His name is John Rector and he's a prize-winning short story writer and author of the novels THE COLD KISS (optioned for a feature film now in development), and THE GROVE. He's also the friend of a friend (thanks to author Todd Bush for the introduction) and has garnered the praise of mega-authors like Ken Bruen and Eric Van Lustbader. Yeah. Pretty cool.
By the way, I can say that I have read one of John's books, which ain't always the case with my author interviews. THE COLD KISS is really, really excellent. [Insert cliche about not being able to put it down, and note that some cliches are truisms.]
Anyway, the interview:
- Did you always want to be a writer, or did you come to it as an adult?
I didn’t think about writing until I turned thirty and decided to give it a shot. I’d always been an avid reader, but English was always my worst subject in school. Writing a book was something other people did, definitely not me.
- Did you have a lot of support when you began writing, or did you suffer the same raised eyebrow most of us do? In other words, what kept you motivated at the start of your career?
I had a lot of support from my wife, and that’s all that mattered. I didn’t care what other people thought, and looking back now, I’m sure a few people rolled their eyes and laughed behind my back, but who cares? Those people are irrelevant.
The sad fact is that when you decide to create something, whether it’s a novel or a painting or a song or whatever, there will always be some little prick standing safely on the sidelines trying to make you feel like shit about it. Art is intimidating to some people, especially to the ones who aren’t creative themselves, and more often than not, their response is to attack. All you can do is recognize them for what they are and dismiss them. It’s not hard to do.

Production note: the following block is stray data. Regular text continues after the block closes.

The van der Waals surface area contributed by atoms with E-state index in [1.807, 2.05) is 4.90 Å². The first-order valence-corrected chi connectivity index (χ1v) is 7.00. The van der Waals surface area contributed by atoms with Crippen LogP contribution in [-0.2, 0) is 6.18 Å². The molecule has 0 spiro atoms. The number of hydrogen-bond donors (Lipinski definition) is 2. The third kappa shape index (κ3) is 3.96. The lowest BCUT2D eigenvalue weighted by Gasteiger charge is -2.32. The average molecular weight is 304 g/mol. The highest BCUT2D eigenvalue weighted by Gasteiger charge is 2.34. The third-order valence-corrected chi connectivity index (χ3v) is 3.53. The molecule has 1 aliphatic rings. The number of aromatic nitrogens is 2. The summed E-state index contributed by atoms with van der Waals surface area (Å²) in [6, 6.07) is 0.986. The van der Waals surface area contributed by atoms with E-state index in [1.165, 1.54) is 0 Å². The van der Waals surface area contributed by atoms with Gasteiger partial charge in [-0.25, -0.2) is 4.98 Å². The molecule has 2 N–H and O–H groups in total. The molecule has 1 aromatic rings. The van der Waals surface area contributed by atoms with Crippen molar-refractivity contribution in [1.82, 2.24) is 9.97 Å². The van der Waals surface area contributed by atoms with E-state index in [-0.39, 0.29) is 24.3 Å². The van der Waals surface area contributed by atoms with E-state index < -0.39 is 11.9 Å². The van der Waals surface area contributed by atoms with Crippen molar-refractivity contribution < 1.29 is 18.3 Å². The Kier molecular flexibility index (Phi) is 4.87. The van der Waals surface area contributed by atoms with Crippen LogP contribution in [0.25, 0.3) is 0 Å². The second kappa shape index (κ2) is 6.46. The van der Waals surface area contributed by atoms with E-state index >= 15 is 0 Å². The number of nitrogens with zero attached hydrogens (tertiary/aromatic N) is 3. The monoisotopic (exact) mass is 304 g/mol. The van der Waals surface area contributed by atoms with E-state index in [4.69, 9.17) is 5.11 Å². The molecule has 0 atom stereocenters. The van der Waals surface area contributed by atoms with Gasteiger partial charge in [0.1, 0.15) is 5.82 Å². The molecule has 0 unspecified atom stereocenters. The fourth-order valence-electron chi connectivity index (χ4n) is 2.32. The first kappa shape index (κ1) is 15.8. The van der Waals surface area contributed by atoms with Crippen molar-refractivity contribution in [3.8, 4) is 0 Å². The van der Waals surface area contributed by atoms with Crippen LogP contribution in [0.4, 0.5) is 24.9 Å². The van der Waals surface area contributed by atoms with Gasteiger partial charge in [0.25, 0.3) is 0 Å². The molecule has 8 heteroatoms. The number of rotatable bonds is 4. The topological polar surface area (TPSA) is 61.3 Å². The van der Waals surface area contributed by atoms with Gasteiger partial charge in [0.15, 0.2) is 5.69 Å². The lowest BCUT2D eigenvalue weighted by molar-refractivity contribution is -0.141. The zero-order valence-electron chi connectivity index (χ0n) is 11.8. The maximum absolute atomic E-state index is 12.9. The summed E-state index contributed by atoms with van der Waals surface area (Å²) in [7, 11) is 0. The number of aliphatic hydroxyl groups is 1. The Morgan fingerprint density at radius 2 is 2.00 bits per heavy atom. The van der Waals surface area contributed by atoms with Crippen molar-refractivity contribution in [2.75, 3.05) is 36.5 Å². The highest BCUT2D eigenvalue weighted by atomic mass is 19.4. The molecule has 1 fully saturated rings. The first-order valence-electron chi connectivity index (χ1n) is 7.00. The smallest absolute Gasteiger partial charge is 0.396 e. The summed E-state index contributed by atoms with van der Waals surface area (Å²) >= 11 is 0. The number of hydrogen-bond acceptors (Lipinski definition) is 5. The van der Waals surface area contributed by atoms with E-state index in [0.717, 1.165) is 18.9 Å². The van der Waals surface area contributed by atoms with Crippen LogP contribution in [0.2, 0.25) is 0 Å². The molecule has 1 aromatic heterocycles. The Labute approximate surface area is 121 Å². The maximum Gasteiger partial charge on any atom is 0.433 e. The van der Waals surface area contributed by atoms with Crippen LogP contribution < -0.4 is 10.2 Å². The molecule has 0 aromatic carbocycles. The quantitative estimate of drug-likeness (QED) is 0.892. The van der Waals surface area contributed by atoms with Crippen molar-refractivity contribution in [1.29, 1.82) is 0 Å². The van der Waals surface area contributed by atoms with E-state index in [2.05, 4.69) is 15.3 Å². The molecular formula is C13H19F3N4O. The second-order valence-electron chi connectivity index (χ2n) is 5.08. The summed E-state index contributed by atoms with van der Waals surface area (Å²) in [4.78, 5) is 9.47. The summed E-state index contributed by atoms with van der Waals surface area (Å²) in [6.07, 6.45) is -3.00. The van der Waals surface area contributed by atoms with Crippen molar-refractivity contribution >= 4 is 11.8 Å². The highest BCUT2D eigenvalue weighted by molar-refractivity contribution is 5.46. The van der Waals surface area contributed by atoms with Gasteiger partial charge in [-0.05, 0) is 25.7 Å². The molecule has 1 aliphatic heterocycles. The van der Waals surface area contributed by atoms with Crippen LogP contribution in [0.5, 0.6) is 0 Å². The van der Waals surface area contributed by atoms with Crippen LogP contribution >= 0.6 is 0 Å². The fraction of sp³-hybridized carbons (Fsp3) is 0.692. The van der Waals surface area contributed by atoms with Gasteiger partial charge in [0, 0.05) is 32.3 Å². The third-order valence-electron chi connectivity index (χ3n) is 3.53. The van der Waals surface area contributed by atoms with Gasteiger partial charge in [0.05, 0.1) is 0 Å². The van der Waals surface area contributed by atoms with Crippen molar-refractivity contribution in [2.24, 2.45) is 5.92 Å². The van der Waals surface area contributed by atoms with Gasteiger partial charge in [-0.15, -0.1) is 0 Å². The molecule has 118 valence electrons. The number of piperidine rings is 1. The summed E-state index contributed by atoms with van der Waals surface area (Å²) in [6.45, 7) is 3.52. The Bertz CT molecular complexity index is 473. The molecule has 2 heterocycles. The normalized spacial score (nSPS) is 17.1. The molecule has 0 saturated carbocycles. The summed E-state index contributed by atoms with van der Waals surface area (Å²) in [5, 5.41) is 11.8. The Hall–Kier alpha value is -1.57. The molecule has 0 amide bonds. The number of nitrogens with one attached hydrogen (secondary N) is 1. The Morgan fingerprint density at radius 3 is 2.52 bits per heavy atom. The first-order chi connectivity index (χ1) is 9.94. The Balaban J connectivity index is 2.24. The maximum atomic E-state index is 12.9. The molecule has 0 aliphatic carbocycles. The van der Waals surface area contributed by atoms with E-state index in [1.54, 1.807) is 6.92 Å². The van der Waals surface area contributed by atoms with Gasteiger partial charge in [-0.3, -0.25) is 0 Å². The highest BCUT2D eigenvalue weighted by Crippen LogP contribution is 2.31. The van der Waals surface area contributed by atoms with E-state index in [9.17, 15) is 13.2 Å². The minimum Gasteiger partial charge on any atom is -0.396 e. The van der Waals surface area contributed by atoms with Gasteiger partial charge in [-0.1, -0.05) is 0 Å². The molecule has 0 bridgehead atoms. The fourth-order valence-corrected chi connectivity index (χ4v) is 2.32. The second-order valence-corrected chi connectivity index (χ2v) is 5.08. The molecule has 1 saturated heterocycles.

As far as what kept me motivated... It’s the same thing that keeps me motivated today, an overpowering fear of failure.
- Are you able to write full-time, or are you holding down a regular job, too?
If I was childless, I’d be able to write full time, but with two pre-school age kids running around, I need the security of a regular paycheck.
- What is your writing schedule?
I’m a slow writer, but I try to get in at least three pages a day.
- Do you work in a study, all alone, or do you prefer a cafe where there are people to watch (and bug you!)?
I have an office in my house where I can lock the door and block out the world. I could never work in public. I’m too easily distracted.
- Do you actively look for story ideas (combing newspapers etc), or do they just come to you?
I’ve never actively looked for a story, and I’m not sure going out and combing the papers would work for me. Every idea I’ve had has come to me as a whisper. I’ve never had an idea explode in my head where I had to grab the nearest pen and paper and start writing. It’s always something small, and it’s usually visual. If I don’t have an idea to work on I’ll just start typing and see where it leads. I’ll let what I’m writing introduce me to the characters and setting, and if it’s good, it’ll build from there. That’s how The Cold Kiss started. I just sat down and wrote the opening scene off the top of my head. That was the first time I met any of those characters.
- How on earth did you manage to get Ken Bruen and Eric van Lustbader to blurb The Cold Kiss (if you're allowed to reveal that info)?